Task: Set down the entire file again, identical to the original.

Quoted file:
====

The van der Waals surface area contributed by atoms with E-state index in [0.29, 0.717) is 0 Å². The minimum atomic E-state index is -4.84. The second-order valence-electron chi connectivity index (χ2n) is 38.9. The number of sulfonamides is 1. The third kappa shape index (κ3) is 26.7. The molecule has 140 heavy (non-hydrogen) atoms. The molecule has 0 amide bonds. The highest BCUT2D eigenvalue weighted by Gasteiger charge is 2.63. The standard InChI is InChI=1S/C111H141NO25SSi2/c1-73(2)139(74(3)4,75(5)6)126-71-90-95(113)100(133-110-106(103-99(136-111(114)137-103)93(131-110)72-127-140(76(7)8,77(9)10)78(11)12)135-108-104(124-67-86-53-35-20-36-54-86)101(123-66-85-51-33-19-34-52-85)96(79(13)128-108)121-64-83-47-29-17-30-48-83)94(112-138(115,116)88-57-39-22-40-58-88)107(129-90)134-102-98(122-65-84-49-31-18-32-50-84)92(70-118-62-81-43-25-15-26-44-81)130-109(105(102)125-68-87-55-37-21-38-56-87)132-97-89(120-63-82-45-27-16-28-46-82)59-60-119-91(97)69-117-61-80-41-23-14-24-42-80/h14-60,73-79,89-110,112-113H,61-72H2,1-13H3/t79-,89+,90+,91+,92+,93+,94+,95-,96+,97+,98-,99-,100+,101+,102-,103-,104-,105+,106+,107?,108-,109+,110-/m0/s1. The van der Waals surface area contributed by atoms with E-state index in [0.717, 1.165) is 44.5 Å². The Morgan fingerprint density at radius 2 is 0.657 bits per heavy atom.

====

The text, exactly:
The van der Waals surface area contributed by atoms with E-state index in [0.29, 0.717) is 0 Å². The minimum atomic E-state index is -4.84. The second-order valence-electron chi connectivity index (χ2n) is 38.9. The number of sulfonamides is 1. The third kappa shape index (κ3) is 26.7. The molecule has 140 heavy (non-hydrogen) atoms. The molecule has 0 amide bonds. The highest BCUT2D eigenvalue weighted by Gasteiger charge is 2.63. The standard InChI is InChI=1S/C111H141NO25SSi2/c1-73(2)139(74(3)4,75(5)6)126-71-90-95(113)100(133-110-106(103-99(136-111(114)137-103)93(131-110)72-127-140(76(7)8,77(9)10)78(11)12)135-108-104(124-67-86-53-35-20-36-54-86)101(123-66-85-51-33-19-34-52-85)96(79(13)128-108)121-64-83-47-29-17-30-48-83)94(112-138(115,116)88-57-39-22-40-58-88)107(129-90)134-102-98(122-65-84-49-31-18-32-50-84)92(70-118-62-81-43-25-15-26-44-81)130-109(105(102)125-68-87-55-37-21-38-56-87)132-97-89(120-63-82-45-27-16-28-46-82)59-60-119-91(97)69-117-61-80-41-23-14-24-42-80/h14-60,73-79,89-110,112-113H,61-72H2,1-13H3/t79-,89+,90+,91+,92+,93+,94+,95-,96+,97+,98-,99-,100+,101+,102-,103-,104-,105+,106+,107?,108-,109+,110-/m0/s1. The van der Waals surface area contributed by atoms with E-state index in [0.717, 1.165) is 44.5 Å². The Morgan fingerprint density at radius 2 is 0.657 bits per heavy atom.